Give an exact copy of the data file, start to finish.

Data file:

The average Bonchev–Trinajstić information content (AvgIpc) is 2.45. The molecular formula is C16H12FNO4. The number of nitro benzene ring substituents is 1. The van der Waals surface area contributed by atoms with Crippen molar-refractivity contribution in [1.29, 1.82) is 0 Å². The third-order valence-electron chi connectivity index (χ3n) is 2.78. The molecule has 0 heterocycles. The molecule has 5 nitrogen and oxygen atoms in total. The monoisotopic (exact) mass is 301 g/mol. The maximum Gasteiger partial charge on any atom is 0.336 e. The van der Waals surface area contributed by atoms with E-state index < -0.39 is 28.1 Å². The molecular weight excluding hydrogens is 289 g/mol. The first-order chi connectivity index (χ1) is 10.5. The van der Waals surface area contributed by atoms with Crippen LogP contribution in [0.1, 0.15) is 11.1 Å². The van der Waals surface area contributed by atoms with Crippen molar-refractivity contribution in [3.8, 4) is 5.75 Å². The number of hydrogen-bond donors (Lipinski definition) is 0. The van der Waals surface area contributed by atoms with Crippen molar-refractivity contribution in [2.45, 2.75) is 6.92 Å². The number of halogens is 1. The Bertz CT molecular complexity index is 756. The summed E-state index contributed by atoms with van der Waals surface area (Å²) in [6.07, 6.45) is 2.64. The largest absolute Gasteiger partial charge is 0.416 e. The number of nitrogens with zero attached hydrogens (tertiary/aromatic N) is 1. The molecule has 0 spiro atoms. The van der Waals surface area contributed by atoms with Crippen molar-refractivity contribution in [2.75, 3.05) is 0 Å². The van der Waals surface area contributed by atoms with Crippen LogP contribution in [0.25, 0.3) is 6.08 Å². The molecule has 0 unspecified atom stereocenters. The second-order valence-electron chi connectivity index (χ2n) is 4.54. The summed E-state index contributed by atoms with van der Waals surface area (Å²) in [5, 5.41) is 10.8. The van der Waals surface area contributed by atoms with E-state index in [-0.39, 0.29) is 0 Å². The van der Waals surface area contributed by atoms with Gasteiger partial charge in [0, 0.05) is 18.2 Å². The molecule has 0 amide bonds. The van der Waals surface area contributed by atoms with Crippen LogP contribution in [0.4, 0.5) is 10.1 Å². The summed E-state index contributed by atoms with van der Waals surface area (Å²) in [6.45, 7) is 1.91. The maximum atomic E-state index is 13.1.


The average Bonchev–Trinajstić information content (AvgIpc) is 2.45. The molecular formula is C16H12FNO4. The number of nitro benzene ring substituents is 1. The van der Waals surface area contributed by atoms with Crippen molar-refractivity contribution in [1.29, 1.82) is 0 Å². The third-order valence-electron chi connectivity index (χ3n) is 2.78. The molecule has 0 heterocycles. The molecule has 5 nitrogen and oxygen atoms in total. The monoisotopic (exact) mass is 301 g/mol. The maximum Gasteiger partial charge on any atom is 0.336 e. The van der Waals surface area contributed by atoms with E-state index < -0.39 is 28.1 Å². The molecular weight excluding hydrogens is 289 g/mol. The first-order chi connectivity index (χ1) is 10.5. The van der Waals surface area contributed by atoms with Crippen LogP contribution in [0.1, 0.15) is 11.1 Å². The van der Waals surface area contributed by atoms with Crippen molar-refractivity contribution in [3.8, 4) is 5.75 Å². The number of hydrogen-bond donors (Lipinski definition) is 0. The van der Waals surface area contributed by atoms with Crippen molar-refractivity contribution in [2.45, 2.75) is 6.92 Å². The number of halogens is 1. The Bertz CT molecular complexity index is 756. The summed E-state index contributed by atoms with van der Waals surface area (Å²) in [6.07, 6.45) is 2.64. The largest absolute Gasteiger partial charge is 0.416 e. The number of nitrogens with zero attached hydrogens (tertiary/aromatic N) is 1. The molecule has 0 spiro atoms. The van der Waals surface area contributed by atoms with Crippen molar-refractivity contribution in [2.75, 3.05) is 0 Å². The van der Waals surface area contributed by atoms with Crippen LogP contribution in [0.25, 0.3) is 6.08 Å². The molecule has 0 unspecified atom stereocenters. The second-order valence-electron chi connectivity index (χ2n) is 4.54. The summed E-state index contributed by atoms with van der Waals surface area (Å²) in [5, 5.41) is 10.8. The van der Waals surface area contributed by atoms with E-state index in [-0.39, 0.29) is 0 Å². The van der Waals surface area contributed by atoms with Gasteiger partial charge in [0, 0.05) is 18.2 Å². The molecule has 0 amide bonds. The van der Waals surface area contributed by atoms with Crippen LogP contribution in [0.4, 0.5) is 10.1 Å². The summed E-state index contributed by atoms with van der Waals surface area (Å²) in [6.45, 7) is 1.91. The maximum atomic E-state index is 13.1.